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Canada announces panel to review future of Afghan mission 
Politics Watch News Services
October 12, 2007, updated 11:30 a.m.

Canada's current combat mission in Afghanistan is scheduled to end in February 2009.

OTTAWA  (PoliticsWatch.com) —  Prime Minister Stephen Harper announced Friday the creation of a five-person, non-partisan panel that will make recommendations to Parliament on Canada's future role in Afghanistan. 

The Independent Panel on Canada's Future Role in Afghanistan will be chaired by John Manley, a deputy prime minister in the Liberal government of Jean Chretien

Other members of the panel include Jake Epp, a former Conservative cabinet minister, Derek Burney, the former Canadian ambassador to the U.S., Paul Tellier, former Clerk of the Privy Council and Pamela Wallin, former broadcaster and Canadian Counsel General in New York. 

The panel will report its findings in February of next year, a full year before Canada's current mission in Afghanistan is scheduled to expire.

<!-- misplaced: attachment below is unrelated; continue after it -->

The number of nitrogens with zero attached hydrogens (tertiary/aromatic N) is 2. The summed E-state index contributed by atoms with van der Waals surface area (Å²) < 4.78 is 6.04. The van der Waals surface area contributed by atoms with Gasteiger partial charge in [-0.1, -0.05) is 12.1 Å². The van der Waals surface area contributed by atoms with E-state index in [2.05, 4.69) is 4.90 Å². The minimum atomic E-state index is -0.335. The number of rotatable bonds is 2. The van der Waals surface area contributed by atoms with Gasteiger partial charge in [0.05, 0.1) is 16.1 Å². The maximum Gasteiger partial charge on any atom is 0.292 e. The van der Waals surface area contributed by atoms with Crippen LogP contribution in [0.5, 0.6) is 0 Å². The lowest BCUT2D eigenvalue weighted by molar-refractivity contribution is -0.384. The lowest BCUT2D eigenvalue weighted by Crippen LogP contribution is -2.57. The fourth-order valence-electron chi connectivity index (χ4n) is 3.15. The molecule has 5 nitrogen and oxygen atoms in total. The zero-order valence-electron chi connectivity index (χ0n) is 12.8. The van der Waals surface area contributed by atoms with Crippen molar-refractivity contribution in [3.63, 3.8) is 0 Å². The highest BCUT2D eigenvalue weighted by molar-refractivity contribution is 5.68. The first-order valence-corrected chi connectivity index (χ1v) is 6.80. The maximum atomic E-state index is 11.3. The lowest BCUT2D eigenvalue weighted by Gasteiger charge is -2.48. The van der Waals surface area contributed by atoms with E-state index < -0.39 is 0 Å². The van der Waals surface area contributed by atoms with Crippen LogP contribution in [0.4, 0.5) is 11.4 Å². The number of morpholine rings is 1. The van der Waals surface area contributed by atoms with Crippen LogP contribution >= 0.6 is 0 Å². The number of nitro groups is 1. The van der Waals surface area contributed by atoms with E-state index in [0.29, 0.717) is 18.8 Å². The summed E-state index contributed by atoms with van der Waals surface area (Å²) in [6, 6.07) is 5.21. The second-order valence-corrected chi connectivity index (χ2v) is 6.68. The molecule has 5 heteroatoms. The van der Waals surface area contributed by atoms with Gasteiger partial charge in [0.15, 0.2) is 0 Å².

Harper told reporters at a press conference that the panel will look at four future options for Canada's military in Afghanistan: 

> Continue its role of providing security and training the Afghan police and army; 

> Reconstruction in Kandahar; 

> Move Canada's security and reconstruction efforts to another region of the country; 

> Or a withdrawal of Canadian troops in February 2009. 

Harper said he set up the panel to ensure Parliament will have a non-partisan debate on Canada's future role in Afghanistan. 

He said the panel members were selected on the basis of their expertise and not on their political affiliation. 

The opposition parties have been calling for the Conservative government to change Canada's mission in Afghanistan. The NDP wants the troops out immediately, while the Liberals and the Bloc want the combat mission to end in February in 2009. 

"Our government wants a full, open and informed debate about our options," the prime minister said. 

Harper was joined at the press conference by Manley, who said he informed Liberal leader Stephane Dion of his decision to chair the panel on Thursday evening. 

"I explained to him that I find this role goes beyond partisan politics," Manley said. "He agreed with my decision."

Manley said the panel will travel to Afghanistan and will also seek input from foreign policy, defence and development experts in Canada. 

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